Pro golfer Phil Mickelson (known as “Lefty” to friends and fans) backed into a buzz saw when he said he might make some “drastic changes” about where he lives. Thanks to the confiscatory taxes he and his family will now be paying, he said he was even considering moving out of the People’s Republic of California.
Apparently, a whole bunch of folks thought it was shockingly insensitive of him to mention how much he pays in taxes, when he pulls in 20 times more money a year than the average worker earns in a lifetime. After a media firestorm erupted, he apologized for his remarks, saying that “finances and taxes are a personal matter” and that in the future he wouldn’t say anything about them.
According to SI.com, Mickelson’s total income last year, counting prize money, endorsements and appearance fees, came to $60.7 million. Even though his tax rate is more than 60 percent, that still leaves him a net of about $24 million. The media mob let it be known that, with that much moola, the acclaimed golfer should sit down, shut up and be glad he could pay the piper.
Strangely enough, there was very little criticism of other all-star athletes who fled “The Golden State” long before Mickelson suggested he might do such a thing. Tiger Woods moved from California to Florida in 1996, the year he turned pro. He said last week that the difference in State tax rates had a lot to do with his decision.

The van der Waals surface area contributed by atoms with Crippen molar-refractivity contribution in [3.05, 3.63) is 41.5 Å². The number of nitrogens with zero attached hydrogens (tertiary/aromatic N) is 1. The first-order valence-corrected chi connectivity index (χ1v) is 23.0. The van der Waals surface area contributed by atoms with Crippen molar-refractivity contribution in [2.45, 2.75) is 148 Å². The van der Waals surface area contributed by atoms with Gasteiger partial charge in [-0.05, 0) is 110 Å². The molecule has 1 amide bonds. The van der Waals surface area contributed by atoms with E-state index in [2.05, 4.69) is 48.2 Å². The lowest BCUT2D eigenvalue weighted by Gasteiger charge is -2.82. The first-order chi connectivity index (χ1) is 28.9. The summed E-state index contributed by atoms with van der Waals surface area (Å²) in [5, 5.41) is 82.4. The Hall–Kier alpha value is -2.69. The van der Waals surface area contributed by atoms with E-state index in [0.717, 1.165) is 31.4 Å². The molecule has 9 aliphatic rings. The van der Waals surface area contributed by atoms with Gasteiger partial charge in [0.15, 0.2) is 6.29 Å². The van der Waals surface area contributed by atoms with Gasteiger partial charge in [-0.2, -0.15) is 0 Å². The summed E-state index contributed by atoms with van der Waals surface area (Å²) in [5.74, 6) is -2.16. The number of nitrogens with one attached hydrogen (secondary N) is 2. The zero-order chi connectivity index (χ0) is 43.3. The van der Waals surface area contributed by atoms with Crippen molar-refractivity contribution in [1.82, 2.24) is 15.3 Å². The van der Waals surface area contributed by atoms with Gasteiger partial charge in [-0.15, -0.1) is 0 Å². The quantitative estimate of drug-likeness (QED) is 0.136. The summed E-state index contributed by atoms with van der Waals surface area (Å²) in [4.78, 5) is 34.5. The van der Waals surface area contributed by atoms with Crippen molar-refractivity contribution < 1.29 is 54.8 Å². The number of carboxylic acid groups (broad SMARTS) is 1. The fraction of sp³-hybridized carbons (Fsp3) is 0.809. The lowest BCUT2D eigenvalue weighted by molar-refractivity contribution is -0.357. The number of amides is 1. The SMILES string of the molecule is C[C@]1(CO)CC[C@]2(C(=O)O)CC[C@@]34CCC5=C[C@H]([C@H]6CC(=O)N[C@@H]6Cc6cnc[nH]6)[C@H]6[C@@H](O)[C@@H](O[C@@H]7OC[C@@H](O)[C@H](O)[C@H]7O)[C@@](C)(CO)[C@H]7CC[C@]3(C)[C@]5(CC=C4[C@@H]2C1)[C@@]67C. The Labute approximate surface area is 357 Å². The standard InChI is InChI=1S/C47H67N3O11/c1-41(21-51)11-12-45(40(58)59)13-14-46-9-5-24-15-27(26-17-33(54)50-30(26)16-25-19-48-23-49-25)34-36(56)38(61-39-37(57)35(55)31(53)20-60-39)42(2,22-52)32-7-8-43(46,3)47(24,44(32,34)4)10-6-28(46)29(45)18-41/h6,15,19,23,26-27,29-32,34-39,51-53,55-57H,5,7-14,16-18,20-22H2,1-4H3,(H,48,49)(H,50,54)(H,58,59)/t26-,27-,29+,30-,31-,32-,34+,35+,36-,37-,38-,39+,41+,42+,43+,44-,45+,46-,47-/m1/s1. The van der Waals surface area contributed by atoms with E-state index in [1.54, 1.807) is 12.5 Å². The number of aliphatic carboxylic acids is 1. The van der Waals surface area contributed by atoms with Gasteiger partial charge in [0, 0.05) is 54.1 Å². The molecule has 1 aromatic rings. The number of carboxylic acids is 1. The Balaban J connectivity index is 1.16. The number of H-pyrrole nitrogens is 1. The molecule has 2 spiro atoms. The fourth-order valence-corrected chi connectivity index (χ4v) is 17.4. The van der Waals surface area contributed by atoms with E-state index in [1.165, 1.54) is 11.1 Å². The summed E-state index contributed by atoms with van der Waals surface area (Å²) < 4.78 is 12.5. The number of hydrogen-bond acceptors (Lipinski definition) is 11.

In the early 1990s, tennis greats Serena and Venus Williams also moved from California to Florida, where there is no State income tax, so that the sisters could train. I don’t remember anyone raking them over the coals for doing so.
Back when these pros moved out, the top marginal tax rate in California was 9.3 percent. Today, it’s more than 40 percent higher. At the prodding of Governor Jerry Brown, the State Legislature last year raised the State’s grab to 13.3 percent. And what’s more, lawmakers made the new rate retroactive to all of 2012.
So Mickelson has an $8 million incentive to wave goodbye to California’s golden shores — or almost. The State revenuers are going to nail him on his 2012 income, no matter what he decides now. But looking ahead, it sure would make sense for him to head for more hospitable climes. After all, Woods has saved an estimated $100 million by moving to Florida, a State that doesn’t tax income at all.
By the way, it’s not just all-star athletes who are fleeing from California’s great tax grab. The Wall Street Journal reports: “About 3.5 million Californians have migrated to other states over the past two decades.”
Of course, professional athletes have a huge advantage when it comes to moving to tax-friendly environs. Their jobs don’t depend on where they live. That’s not true for most of us, where moving to tax-friendly climes would require finding new employment.
It isn’t just California that takes a double-digit bite from its residents. According to the Tax Foundation, other States with a tax burden of 10 percent or more on its residents are: Arkansas (10 percent), Connecticut (12.3 percent), Hawaii (10.1 percent), Illinois (10.2 percent), Maine (10.3 percent), Maryland (10.2 percent), Massachusetts (10.4 percent), Minnesota (10.8 percent), New Jersey (12.4 percent) and New York (12.8 percent).